Walter of Evesham (DNB00)
WALTER of Evesham or Walter Odington (fl. 1320), Benedictine writer, was a monk of Evesham Abbey. In the colophon to his treatise on alchemy he calls himself 'Ego frater Walterus de Otyntone monachus de Evesham.' There are villages called Oddington, Odington, or Ottington in several counties, Oddington in Northern Oxfordshire being probably Walter's birthplace. A calendar beginning with 1301, compiled by Walter for Evesham Abbey, is preserved in the Cambridge University Library. He afterwards removed to Oxford, and in 1316 was occupied in astronomical observations there (Laud. MSS. Miscell. 674). An accountbook of Merton College written about 1330 mentions Walter de Evesham among those residents for whose rooms new locks were to be provided.
Walter de Evesham has very frequently been confounded with Walter de Einesham, a monk of Canterbury, who was chosen by the monks (but not appointed) archbishop of Canterbury in 1228. The mistake was first made by Bale, who has been copied by Holinshed, Hawkins, Tanner, Burney, Tindal, Kiesewetter, Fétis, and many others. The account in Steevens's Continuation of Dugdale's 'Monasticon,' describing Walter as a hard student, working far into the night, is obviously fanciful.
The works by Walter still preserved are: 'De Speculatione Musices,' in six books (Corpus Christi Coll. Cambridge MS. 401); 'Ycocedron,' a tract on alchemy in twenty chapters (Digby MS. 119); 'Declaratio motus octavæ spheræ' (Laud. MSS. Miseeil. 674); 'Tractatus de multiplicatione specierum in visu secundum omnem modum,' 'Ars metrica Walteri de Evesham,' 'Liber Quintus Geometric per numeros loco quantitatum,' and the 'Calendar for Evesham Abbey' (Cambridge University MSS. li. i. 13). Leland ascribes to him 'De mortibus [sic] planetarum,' 'Paofaciuin [sic] Judaeum,' and 'De mutatione aeris.'
The only printed work by Walter is the 'De Speculatione Musices,' a most valuable work, which Burney justly described as an epitome of mediaeval musical knowledge sufficient to replace the loss of all other known treatises. It was included in Coussemaker's 'Scriptores de Musica,' vol. i. The first three books deal with acoustics and the division of the monochord, the fourth with the rudiments of musical notation, the fifth with the ecclesiastical plain-song, the last— by far the most interesting—with mensurable music. In Riemann's 'Geschichte der Musiktheorie' (Leipzig, 1898) Walter is put forward as the earliest theorist who plainly argues in favour of the consonance of thirds (major or minor), maintaining that the entire common chord, with doublings in the octave, should be considered consonant. This was a most important step in the development of the musical art, which had been for centuries delayed through the adoption by Boethius of the Pythagorean tuning, in which thirds are dissonant. Walter's words suggest that English musical practice had already used thirds; he admits that the ratios which he proposes for the major and minor thirds are not in exact agreement with mathematical calculation, but states that the voices naturally temper the intervals, producing a pleasant combination (Riemann, op.cit. pp. 120,318, and preface). In the sixth book Walter gives rules for the construction of the motetus, rondellus, conductus, and truncatus. He evidently felt that music could become a structural art, able to bear analysis on its own merits; but he could not quite find out the way to accomplish this, and the problem was not solved till the time of John Dunstable [q.v.] Walter gives as example a rondel on 'Ave Mater Domini,' which is most discordant. This portion of his treatise is quoted in Cottonian MS., Tiberius B ix., burnt in 1731, but known from a copy now in British Museum Additional MS. 4909.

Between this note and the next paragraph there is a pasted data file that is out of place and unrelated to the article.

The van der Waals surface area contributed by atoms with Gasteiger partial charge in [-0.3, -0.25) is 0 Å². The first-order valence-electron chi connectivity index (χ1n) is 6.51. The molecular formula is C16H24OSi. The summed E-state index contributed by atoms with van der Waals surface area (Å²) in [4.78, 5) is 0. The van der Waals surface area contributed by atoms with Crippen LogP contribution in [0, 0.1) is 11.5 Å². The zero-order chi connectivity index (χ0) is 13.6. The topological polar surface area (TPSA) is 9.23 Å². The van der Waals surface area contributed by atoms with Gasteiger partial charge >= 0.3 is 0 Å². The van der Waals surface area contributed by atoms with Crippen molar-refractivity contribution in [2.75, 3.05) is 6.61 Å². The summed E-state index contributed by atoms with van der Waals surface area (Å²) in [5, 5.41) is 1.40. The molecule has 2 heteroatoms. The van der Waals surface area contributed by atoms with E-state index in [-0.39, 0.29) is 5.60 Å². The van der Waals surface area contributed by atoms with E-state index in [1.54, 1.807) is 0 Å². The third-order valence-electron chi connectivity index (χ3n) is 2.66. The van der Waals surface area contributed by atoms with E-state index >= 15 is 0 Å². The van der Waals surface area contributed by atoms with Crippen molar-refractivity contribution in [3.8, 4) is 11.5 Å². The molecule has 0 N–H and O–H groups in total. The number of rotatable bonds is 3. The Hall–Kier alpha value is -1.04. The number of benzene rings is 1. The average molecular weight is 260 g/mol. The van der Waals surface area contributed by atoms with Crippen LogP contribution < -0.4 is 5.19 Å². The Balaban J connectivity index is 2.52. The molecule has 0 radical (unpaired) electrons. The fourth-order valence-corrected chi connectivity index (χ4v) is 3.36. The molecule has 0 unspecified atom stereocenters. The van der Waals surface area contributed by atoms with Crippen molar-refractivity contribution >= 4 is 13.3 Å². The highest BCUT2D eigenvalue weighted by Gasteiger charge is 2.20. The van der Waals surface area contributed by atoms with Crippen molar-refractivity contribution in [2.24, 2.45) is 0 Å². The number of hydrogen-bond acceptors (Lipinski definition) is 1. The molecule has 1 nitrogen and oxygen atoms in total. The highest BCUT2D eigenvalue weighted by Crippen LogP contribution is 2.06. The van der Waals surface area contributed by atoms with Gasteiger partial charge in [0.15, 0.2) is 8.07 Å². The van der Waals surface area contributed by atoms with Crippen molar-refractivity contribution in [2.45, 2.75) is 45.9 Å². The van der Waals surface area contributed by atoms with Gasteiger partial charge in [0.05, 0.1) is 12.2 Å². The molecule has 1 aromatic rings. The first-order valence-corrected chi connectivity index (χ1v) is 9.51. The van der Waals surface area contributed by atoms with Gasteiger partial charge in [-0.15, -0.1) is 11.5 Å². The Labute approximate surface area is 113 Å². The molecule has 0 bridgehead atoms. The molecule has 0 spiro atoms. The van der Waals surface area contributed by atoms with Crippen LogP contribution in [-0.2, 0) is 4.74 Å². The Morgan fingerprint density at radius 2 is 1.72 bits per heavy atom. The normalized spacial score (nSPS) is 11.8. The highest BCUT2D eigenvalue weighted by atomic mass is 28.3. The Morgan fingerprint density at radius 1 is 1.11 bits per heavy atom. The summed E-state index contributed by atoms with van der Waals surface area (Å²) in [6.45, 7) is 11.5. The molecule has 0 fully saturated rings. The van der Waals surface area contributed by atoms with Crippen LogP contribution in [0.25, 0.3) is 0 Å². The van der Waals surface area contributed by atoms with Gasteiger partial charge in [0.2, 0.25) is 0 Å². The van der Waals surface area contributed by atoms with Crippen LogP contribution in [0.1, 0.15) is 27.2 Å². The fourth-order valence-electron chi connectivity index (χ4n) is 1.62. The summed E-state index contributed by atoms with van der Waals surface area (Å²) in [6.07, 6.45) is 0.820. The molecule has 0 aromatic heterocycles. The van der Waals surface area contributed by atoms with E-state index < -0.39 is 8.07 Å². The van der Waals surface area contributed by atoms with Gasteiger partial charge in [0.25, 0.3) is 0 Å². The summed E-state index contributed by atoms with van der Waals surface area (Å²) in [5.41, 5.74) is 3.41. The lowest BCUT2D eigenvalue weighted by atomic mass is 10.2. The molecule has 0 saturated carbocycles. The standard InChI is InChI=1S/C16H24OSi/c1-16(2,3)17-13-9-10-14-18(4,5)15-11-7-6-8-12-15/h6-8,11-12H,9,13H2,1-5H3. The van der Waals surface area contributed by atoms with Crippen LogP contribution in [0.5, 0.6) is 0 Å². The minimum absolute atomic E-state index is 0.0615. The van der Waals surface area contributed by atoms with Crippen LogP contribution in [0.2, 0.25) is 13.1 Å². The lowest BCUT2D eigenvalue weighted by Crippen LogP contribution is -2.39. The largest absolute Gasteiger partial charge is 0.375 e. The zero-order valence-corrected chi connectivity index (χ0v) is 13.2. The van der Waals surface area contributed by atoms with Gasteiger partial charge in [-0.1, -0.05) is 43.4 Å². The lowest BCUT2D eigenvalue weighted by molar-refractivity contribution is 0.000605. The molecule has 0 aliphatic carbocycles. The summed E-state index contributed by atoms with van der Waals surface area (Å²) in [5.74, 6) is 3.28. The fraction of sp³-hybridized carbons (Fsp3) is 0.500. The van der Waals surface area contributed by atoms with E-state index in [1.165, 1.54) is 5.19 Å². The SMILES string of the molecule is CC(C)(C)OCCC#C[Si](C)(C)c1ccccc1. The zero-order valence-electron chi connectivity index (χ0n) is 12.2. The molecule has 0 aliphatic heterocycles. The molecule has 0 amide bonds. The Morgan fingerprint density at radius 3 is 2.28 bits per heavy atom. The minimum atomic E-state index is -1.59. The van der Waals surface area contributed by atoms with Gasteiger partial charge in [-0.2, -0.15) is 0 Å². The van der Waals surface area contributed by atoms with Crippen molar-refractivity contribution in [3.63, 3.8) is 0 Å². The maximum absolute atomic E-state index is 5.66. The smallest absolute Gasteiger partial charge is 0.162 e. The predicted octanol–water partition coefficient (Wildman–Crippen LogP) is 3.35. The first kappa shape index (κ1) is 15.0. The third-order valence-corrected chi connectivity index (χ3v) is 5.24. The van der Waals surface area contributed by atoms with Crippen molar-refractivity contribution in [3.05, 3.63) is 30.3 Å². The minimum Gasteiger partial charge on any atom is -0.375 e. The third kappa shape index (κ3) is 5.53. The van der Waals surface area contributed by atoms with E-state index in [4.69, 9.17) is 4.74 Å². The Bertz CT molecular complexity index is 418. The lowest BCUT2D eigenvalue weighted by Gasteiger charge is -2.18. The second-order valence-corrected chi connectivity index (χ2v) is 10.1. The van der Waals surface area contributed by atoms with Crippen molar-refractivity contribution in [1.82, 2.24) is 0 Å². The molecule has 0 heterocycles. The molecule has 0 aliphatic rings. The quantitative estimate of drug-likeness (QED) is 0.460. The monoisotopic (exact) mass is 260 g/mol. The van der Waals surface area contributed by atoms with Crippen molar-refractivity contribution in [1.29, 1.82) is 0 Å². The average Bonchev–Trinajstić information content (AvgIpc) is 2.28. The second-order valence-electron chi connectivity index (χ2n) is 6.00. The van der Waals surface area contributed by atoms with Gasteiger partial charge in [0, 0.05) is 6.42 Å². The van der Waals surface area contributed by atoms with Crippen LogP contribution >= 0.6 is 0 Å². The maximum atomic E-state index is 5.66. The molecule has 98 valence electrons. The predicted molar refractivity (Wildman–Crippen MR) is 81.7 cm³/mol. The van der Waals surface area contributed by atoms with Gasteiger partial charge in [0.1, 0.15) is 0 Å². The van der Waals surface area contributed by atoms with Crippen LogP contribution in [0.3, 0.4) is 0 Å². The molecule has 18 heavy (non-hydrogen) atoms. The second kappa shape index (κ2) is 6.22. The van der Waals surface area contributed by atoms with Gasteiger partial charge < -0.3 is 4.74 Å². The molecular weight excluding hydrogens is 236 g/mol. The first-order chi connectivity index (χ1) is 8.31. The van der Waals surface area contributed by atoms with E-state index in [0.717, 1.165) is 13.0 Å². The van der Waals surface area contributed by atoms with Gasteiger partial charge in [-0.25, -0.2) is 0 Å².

Walter Odington's treatise is also much used in Riemann's 'Zur Geschichte der Notenschrift,' §§ 2, 4, 5, 7, and 8; in Jacobsthal's 'Die Mensuralnotenschrift des 12 und 13 Jahrhunderts;' in E. Krueger's 'System der Tonkunst;' in Naumann's 'lllustrirte Geschichte der Musik,' ch. 9; in David and Lussy's 'Histoire de la Notation Musicale;' and Nagel's 'Geschichte der Musik in England,' pp. 35-40. All these writers, however, have been misled by the wrong date given, by Bale. Some expressions of Naumann's (Engl. edition, p. 288) referring to the famous round, 'Sumer is icumen in,' have misled the editor of a reprint of Chappell's 'Popular Music of the Olden Time,' and others also, into supposing that Naumann assigned the composition to Walter; but Naumann was alluding to the discovery of the piece, and did not suggest any author. In any case, Walter could not have produced either the tune or the words, which were certainly written down by John of Fornsete, who died in 1239. The directions for performance as a double canon, which make 'Sumer is icumen in' so inexplicably in advance of its age, are, in the opinion of some authorities, in a later handwriting; but there is no reason to suppose they were by Walter, who does not mention canons or the device of imitation anywhere in his exhaustive treatise.[Coussemaker's Scriptores de Musica, i. 182- 250, and Traites inedits sur la Musique du Moyen-Age; Cat. Cambridge University MSS. iii. 323, 326; Cat. of MSS. in Bodleian Library, Codd. Laudiani, Codd. Digbeiani; Masters's Cat. Parker MSS. in Corpus Christi College, Cambridge; Muniments of Merton College, in Hist. MSS. Comm. 6th Rep. p. 548; Barney's General History of Music, ii. 155-61, 193; Grove's Dictionary of Music, iv. 734; Davey's History of English Music, pp. 35-7, 52, 501; Works quoted.]